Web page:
When starting a backyard flock, many people decide to build their own chicken coops. However, not everyone has the time, tools, or skills to do so. Buying a readymade chicken coop is a perfectly acceptable alternative. However, since you’ll be relying on someone else to build it, you’ll need to ensure that it has everything your flock needs. Below, we put together a few things you should consider when buying a readymade coop:
Make sure it has the essentials
Every coop needs the essentials for your chickens to be happy and to make your flock easy to manage. What are those essentials? They include the following:
- Pop door
- Good ventilation
- Nesting boxes
- Acceptable hen space (see below)
- Easy access for cleaning
Look at the quality
A coop may be cheap, but chances are it sacrifices on quality. You don’t have to buy the most expensive coop you see, but don’t buy the cheapest you can find, either. You can check the quality of a coop by looking for the following things:
- If there are gaps where the boards meet
- Thickness of the wood (should be at least 10mm)
- If the hinges and hardware are rust proof
- Types of locks
- If it’s plastic
- If the windows are protected with hardware mesh
Check the size
Coops should have plenty of room to allow your chickens to be comfortable. This will all depend on how many chickens you have and how large they are.
Larger breeds require 4 square feet of space per bird, while smaller breeds can get by with 3 square feet of space per bird.
Bantams, which are even smaller, can be happy with about 2 square feet per bird.
However, the more space the better. So, if you can afford more space, then by all means do so. But at the very least, you should be following the above guidelines. If you don’t have enough space, then your chickens may start exhibiting antisocial behavior such as pecking and bullying.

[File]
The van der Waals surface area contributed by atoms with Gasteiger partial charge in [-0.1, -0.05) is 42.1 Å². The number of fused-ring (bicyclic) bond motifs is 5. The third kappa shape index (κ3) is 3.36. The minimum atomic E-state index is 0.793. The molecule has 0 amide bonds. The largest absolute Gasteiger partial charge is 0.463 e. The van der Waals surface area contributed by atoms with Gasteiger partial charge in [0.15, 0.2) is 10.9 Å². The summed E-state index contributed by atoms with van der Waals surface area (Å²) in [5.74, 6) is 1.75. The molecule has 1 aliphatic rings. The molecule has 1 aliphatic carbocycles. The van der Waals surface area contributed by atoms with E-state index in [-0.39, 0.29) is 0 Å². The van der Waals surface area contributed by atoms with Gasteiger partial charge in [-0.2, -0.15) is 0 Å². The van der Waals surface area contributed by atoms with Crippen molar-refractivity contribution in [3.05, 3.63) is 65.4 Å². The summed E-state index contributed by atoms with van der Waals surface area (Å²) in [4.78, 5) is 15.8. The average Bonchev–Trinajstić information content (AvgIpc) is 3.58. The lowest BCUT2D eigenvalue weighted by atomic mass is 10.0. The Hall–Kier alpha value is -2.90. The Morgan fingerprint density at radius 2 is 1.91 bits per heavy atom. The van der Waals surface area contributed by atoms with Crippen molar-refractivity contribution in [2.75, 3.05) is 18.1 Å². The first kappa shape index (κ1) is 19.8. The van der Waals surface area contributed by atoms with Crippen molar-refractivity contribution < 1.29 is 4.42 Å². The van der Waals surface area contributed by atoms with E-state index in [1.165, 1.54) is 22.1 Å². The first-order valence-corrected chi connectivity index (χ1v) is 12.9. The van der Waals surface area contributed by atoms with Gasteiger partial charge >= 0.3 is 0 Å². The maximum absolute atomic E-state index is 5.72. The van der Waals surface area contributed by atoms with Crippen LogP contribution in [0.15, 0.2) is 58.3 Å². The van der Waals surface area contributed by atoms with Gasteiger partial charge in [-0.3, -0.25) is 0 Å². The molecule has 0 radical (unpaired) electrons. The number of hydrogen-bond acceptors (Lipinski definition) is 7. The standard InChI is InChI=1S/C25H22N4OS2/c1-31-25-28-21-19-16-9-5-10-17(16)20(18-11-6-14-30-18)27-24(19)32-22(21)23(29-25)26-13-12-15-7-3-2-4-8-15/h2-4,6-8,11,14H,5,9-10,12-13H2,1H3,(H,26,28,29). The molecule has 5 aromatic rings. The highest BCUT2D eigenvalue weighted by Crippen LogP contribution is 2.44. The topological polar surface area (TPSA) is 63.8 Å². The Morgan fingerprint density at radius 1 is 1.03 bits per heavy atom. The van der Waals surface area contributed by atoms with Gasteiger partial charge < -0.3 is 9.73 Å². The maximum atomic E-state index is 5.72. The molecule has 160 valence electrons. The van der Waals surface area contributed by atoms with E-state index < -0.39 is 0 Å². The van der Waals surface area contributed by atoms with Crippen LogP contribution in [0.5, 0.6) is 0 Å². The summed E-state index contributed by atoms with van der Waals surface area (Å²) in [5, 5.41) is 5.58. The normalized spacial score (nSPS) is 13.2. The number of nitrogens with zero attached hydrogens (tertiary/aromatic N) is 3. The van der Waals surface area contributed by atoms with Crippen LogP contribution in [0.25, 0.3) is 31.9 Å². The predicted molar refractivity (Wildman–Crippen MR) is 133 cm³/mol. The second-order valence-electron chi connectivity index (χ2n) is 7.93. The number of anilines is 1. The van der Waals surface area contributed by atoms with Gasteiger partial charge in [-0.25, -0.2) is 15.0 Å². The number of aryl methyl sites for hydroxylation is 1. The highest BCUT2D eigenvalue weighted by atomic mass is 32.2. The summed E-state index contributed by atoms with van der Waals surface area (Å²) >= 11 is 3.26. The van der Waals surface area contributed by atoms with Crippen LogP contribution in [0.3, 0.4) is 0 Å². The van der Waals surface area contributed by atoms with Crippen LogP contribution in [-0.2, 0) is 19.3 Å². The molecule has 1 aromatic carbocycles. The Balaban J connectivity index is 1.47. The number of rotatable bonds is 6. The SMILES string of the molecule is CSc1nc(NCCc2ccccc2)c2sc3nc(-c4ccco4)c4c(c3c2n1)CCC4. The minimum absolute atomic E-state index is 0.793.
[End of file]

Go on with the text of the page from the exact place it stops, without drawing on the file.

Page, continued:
Chicken tractors vs. stationary coops
Chicken tractors are mobile chicken coops that can move around your backyard. Chicken tractors can be beneficial to a flock as it allows your chickens to roam without wandering off or getting attacked by predators. Many chicken owners are turning to tractors to keep their flock happy.
However, chicken tractors can be difficult to maneuver around if you don’t have a riding mower or ATV to pull it along. That’s why stationary coops are still an excellent choice. So long as your chickens have plenty of space in the run and coop to move about, they will still be quite happy.
Think about your climate
If you live in Florida, your chickens will need different accommodations than someone who lives in Maine. Hot climates require coops with plenty of ventilation and shade to keep it cool. Colder climates, meanwhile, need to have insulation and protection from the cold winds.
Once your coop is ready, it’s time to order your chicks! At Chickens for Backyards, we have plenty of breeds for you to choose from. Look through our website today to get started!